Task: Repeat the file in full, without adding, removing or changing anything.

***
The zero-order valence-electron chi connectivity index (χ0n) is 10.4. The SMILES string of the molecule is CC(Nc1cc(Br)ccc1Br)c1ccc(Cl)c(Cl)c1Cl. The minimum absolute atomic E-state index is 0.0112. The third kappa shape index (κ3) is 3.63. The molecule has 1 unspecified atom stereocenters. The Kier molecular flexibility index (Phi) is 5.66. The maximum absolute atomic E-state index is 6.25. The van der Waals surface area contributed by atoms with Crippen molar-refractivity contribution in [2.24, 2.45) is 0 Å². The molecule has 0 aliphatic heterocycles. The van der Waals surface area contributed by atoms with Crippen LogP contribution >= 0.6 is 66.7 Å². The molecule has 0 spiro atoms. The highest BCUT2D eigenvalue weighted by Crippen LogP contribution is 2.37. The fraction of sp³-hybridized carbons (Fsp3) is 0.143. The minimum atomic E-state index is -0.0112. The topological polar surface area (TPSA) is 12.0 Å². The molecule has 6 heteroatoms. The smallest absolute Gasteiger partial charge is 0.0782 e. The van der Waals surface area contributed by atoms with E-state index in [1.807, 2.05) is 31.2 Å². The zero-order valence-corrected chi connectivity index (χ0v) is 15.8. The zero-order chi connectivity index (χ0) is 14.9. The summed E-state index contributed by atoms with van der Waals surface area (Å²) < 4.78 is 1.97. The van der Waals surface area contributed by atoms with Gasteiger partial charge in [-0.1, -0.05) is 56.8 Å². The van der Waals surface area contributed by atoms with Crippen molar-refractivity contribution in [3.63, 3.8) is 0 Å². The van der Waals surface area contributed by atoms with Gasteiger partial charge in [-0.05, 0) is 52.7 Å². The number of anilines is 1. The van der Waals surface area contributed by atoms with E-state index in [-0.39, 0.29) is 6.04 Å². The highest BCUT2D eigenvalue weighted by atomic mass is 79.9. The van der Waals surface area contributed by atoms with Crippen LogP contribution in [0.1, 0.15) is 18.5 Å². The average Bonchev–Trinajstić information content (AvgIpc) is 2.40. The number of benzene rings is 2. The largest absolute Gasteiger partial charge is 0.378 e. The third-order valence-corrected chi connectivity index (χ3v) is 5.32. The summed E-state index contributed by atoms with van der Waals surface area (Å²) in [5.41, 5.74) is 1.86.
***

The zero-order valence-electron chi connectivity index (χ0n) is 10.4. The SMILES string of the molecule is CC(Nc1cc(Br)ccc1Br)c1ccc(Cl)c(Cl)c1Cl. The minimum absolute atomic E-state index is 0.0112. The third kappa shape index (κ3) is 3.63. The molecule has 1 unspecified atom stereocenters. The Kier molecular flexibility index (Phi) is 5.66. The maximum absolute atomic E-state index is 6.25. The van der Waals surface area contributed by atoms with Crippen molar-refractivity contribution in [2.24, 2.45) is 0 Å². The molecule has 0 aliphatic heterocycles. The van der Waals surface area contributed by atoms with Crippen LogP contribution >= 0.6 is 66.7 Å². The molecule has 0 spiro atoms. The highest BCUT2D eigenvalue weighted by Crippen LogP contribution is 2.37. The fraction of sp³-hybridized carbons (Fsp3) is 0.143. The minimum atomic E-state index is -0.0112. The topological polar surface area (TPSA) is 12.0 Å². The molecule has 6 heteroatoms. The smallest absolute Gasteiger partial charge is 0.0782 e. The van der Waals surface area contributed by atoms with E-state index in [1.807, 2.05) is 31.2 Å². The zero-order valence-corrected chi connectivity index (χ0v) is 15.8. The zero-order chi connectivity index (χ0) is 14.9. The summed E-state index contributed by atoms with van der Waals surface area (Å²) < 4.78 is 1.97. The van der Waals surface area contributed by atoms with Gasteiger partial charge in [-0.1, -0.05) is 56.8 Å². The van der Waals surface area contributed by atoms with Crippen molar-refractivity contribution in [3.63, 3.8) is 0 Å². The van der Waals surface area contributed by atoms with Gasteiger partial charge in [-0.05, 0) is 52.7 Å². The number of anilines is 1. The van der Waals surface area contributed by atoms with E-state index in [-0.39, 0.29) is 6.04 Å². The highest BCUT2D eigenvalue weighted by atomic mass is 79.9. The van der Waals surface area contributed by atoms with Crippen LogP contribution in [0.1, 0.15) is 18.5 Å². The average Bonchev–Trinajstić information content (AvgIpc) is 2.40. The number of benzene rings is 2. The largest absolute Gasteiger partial charge is 0.378 e. The third-order valence-corrected chi connectivity index (χ3v) is 5.32. The summed E-state index contributed by atoms with van der Waals surface area (Å²) in [5.41, 5.74) is 1.86.